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LAs call for all schools to become academies

Local authority bosses in charge of children's services across the country have called for all schools to become academies.

In an ambitious move, directors of children's services have written to Education Secretary Michael Gove outlining plans for local authorities to play a more active part in transforming all schools into academies.

The letter - published yesterday to mark the start of the annual Association of Directors of Children's Services (ADCS) conference in Manchester - sets out the plans which, the association says, would avoid creating a two-tier schools system.

Speaking at the event, Marion Davis, president of ADCS, said local authorities were best placed to provide "strategic oversight" and support in the process, but demanded they retain the role of planning places and admissions.

She said: "We must avoid creating a two-tier system where children get different opportunities depending on where they live or whether their local school is an academy. What parents and young people want is a good, local school that can provide access to a broad curriculum, good-quality teaching and additional support for the most vulnerable children as and when they need it, whether in an academy or not.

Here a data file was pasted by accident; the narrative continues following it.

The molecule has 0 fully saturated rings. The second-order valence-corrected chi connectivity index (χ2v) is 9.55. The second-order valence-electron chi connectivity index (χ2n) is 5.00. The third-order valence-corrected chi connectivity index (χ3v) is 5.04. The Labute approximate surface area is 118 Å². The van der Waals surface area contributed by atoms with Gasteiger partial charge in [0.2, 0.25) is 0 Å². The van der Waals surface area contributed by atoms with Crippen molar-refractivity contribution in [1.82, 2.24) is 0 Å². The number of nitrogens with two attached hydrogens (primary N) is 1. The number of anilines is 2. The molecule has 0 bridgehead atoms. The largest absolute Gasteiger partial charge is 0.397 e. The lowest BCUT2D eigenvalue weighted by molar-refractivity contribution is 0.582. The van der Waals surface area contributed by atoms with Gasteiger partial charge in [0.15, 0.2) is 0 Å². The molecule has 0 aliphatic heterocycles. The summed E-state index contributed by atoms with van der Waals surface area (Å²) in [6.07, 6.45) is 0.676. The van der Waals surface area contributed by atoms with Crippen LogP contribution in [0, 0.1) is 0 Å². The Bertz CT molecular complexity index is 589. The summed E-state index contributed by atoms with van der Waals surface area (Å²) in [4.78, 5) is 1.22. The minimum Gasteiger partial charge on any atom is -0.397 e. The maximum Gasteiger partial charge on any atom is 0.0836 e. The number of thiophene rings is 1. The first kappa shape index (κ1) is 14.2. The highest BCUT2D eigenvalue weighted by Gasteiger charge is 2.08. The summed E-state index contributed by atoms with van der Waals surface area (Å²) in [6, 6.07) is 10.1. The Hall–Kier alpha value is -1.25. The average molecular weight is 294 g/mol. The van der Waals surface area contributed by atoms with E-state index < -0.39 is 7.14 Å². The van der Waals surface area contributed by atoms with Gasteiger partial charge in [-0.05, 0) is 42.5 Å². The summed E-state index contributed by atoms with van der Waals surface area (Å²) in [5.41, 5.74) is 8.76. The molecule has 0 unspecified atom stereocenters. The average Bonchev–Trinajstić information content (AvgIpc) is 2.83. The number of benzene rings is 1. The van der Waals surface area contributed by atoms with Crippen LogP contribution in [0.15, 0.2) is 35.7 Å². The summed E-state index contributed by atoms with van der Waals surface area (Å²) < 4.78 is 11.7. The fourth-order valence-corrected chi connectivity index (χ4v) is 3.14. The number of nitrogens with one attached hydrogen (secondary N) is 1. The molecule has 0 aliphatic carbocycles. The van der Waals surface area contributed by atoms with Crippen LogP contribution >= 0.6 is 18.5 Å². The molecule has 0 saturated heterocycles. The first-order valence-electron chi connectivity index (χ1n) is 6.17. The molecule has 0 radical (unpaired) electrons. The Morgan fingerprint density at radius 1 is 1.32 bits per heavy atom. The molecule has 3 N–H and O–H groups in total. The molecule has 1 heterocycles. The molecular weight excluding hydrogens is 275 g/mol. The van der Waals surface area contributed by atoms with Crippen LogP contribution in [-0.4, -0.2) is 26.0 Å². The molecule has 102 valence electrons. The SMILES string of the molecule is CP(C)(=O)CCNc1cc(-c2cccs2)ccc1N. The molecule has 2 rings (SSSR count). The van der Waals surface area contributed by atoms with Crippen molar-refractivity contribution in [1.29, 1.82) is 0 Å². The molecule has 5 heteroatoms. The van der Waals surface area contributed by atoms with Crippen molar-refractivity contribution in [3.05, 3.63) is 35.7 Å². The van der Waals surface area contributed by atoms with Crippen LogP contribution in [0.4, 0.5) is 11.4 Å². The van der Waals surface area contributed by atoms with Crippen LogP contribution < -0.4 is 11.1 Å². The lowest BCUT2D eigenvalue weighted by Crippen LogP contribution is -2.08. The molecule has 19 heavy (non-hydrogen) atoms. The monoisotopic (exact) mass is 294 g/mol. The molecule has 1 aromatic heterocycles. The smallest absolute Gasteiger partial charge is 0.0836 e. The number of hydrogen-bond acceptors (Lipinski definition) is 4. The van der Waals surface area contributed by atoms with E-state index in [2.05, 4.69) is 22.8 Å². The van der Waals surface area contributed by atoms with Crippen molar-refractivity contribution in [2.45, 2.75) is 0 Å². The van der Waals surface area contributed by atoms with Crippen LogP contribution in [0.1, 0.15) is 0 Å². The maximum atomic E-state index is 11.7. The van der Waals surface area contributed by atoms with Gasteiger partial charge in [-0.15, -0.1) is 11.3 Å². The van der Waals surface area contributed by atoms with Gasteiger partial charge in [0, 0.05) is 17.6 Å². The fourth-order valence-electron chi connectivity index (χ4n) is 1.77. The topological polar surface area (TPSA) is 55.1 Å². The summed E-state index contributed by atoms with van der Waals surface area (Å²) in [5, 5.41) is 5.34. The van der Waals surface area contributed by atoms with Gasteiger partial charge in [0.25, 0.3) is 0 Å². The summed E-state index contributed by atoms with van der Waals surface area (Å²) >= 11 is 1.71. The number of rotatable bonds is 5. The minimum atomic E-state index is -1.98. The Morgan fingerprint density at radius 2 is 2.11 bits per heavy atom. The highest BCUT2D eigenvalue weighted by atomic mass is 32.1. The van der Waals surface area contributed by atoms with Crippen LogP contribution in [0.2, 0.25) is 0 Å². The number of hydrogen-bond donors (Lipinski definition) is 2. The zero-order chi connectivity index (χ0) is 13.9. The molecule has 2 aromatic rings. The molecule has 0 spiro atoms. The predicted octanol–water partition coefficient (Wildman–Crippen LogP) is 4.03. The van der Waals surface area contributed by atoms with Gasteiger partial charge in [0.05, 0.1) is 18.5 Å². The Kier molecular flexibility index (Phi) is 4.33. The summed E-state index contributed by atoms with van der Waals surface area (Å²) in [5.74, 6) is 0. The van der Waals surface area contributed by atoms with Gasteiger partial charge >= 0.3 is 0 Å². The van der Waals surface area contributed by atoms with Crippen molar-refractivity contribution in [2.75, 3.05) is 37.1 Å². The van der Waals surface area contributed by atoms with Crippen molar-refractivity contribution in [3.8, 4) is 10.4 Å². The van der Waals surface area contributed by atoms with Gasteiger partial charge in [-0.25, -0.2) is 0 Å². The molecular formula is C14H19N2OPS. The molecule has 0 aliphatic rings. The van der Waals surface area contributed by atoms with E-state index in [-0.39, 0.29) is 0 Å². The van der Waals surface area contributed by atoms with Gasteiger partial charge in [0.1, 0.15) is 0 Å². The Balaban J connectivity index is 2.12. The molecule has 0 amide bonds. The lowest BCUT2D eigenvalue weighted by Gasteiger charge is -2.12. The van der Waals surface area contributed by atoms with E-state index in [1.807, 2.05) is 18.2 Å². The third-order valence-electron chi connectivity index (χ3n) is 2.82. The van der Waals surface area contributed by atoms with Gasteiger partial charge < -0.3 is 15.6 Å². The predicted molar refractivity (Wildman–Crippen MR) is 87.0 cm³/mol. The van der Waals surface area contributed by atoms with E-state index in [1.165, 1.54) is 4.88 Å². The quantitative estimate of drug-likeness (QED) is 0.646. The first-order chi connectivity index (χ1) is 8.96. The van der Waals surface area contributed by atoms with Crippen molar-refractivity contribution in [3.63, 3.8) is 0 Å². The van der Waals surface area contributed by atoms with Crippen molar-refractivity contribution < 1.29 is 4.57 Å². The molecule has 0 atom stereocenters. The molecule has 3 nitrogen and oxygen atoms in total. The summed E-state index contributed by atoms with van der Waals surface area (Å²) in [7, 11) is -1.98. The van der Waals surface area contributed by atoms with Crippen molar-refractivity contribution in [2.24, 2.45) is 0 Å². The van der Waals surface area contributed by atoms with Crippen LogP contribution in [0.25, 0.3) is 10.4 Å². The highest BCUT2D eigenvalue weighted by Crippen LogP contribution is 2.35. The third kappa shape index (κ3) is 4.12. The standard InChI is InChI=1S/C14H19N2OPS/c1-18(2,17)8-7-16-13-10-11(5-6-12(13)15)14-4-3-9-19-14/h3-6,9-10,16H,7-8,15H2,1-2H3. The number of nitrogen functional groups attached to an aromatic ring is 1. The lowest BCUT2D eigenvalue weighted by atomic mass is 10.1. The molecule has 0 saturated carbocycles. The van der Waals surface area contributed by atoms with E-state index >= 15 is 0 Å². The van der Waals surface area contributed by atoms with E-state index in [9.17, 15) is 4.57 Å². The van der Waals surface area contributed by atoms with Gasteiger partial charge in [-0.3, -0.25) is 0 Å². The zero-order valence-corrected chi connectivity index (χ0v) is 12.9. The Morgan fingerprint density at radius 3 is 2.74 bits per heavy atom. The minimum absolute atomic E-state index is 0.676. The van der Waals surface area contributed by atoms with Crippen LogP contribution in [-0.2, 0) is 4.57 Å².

"What is required is strategic oversight of provision in the area in the number of places available and their quality. The local authority is best placed to perform this role. A managed transfer of all secondaries to academy-style schools would reduce the risk of duplication and unnecessary expenditure inherent in the current 'permissive' approach."

The Department for Education widely supported the move, particularly as many observers predicted a backlash against academies at local government level.

But Mr Gove is expected to dismiss the idea of local authorities retaining admissions over schools as this remains a key feature of academy freedoms.

A DfE spokesman said local authorities were "central" to its reform plans, but added that the academies programme was a "genuinely permissive policy". He added that it was down to "every single primary, secondary and special school itself to decide what's best for its own future, not politicians".

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